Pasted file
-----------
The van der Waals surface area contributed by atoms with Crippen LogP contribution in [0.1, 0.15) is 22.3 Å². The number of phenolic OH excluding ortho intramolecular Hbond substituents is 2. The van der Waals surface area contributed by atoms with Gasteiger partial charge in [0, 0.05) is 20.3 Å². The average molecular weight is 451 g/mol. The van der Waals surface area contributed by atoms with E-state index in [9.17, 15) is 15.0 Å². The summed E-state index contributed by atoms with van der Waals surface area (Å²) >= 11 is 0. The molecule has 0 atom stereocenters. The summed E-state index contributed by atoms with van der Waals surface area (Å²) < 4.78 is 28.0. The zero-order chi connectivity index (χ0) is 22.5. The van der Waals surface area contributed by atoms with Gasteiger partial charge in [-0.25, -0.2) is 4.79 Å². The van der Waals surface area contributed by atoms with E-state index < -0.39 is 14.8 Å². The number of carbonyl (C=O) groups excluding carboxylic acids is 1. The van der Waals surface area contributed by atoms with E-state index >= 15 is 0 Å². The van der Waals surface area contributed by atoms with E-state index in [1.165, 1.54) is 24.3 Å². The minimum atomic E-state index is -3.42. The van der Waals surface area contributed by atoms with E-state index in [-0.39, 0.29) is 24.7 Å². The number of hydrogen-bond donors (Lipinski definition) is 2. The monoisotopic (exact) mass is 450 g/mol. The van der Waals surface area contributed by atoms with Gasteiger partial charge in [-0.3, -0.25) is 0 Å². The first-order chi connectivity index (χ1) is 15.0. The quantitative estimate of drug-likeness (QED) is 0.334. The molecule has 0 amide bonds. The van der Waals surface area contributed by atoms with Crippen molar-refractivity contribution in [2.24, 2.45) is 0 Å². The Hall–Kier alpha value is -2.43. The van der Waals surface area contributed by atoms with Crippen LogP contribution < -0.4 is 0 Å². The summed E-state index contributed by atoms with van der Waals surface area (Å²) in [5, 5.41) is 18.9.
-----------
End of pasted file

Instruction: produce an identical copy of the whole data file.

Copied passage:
The van der Waals surface area contributed by atoms with Crippen LogP contribution in [0.1, 0.15) is 22.3 Å². The number of phenolic OH excluding ortho intramolecular Hbond substituents is 2. The van der Waals surface area contributed by atoms with Gasteiger partial charge in [0, 0.05) is 20.3 Å². The average molecular weight is 451 g/mol. The van der Waals surface area contributed by atoms with E-state index in [9.17, 15) is 15.0 Å². The summed E-state index contributed by atoms with van der Waals surface area (Å²) >= 11 is 0. The molecule has 0 atom stereocenters. The summed E-state index contributed by atoms with van der Waals surface area (Å²) < 4.78 is 28.0. The zero-order chi connectivity index (χ0) is 22.5. The van der Waals surface area contributed by atoms with Gasteiger partial charge in [-0.25, -0.2) is 4.79 Å². The van der Waals surface area contributed by atoms with E-state index < -0.39 is 14.8 Å². The number of carbonyl (C=O) groups excluding carboxylic acids is 1. The van der Waals surface area contributed by atoms with E-state index >= 15 is 0 Å². The van der Waals surface area contributed by atoms with E-state index in [1.165, 1.54) is 24.3 Å². The minimum atomic E-state index is -3.42. The van der Waals surface area contributed by atoms with E-state index in [-0.39, 0.29) is 24.7 Å². The number of hydrogen-bond donors (Lipinski definition) is 2. The monoisotopic (exact) mass is 450 g/mol. The van der Waals surface area contributed by atoms with Gasteiger partial charge in [-0.3, -0.25) is 0 Å². The first-order chi connectivity index (χ1) is 15.0. The quantitative estimate of drug-likeness (QED) is 0.334. The molecule has 0 amide bonds. The van der Waals surface area contributed by atoms with Crippen molar-refractivity contribution in [2.24, 2.45) is 0 Å². The Hall–Kier alpha value is -2.43. The van der Waals surface area contributed by atoms with Crippen LogP contribution < -0.4 is 0 Å². The summed E-state index contributed by atoms with van der Waals surface area (Å²) in [5, 5.41) is 18.9.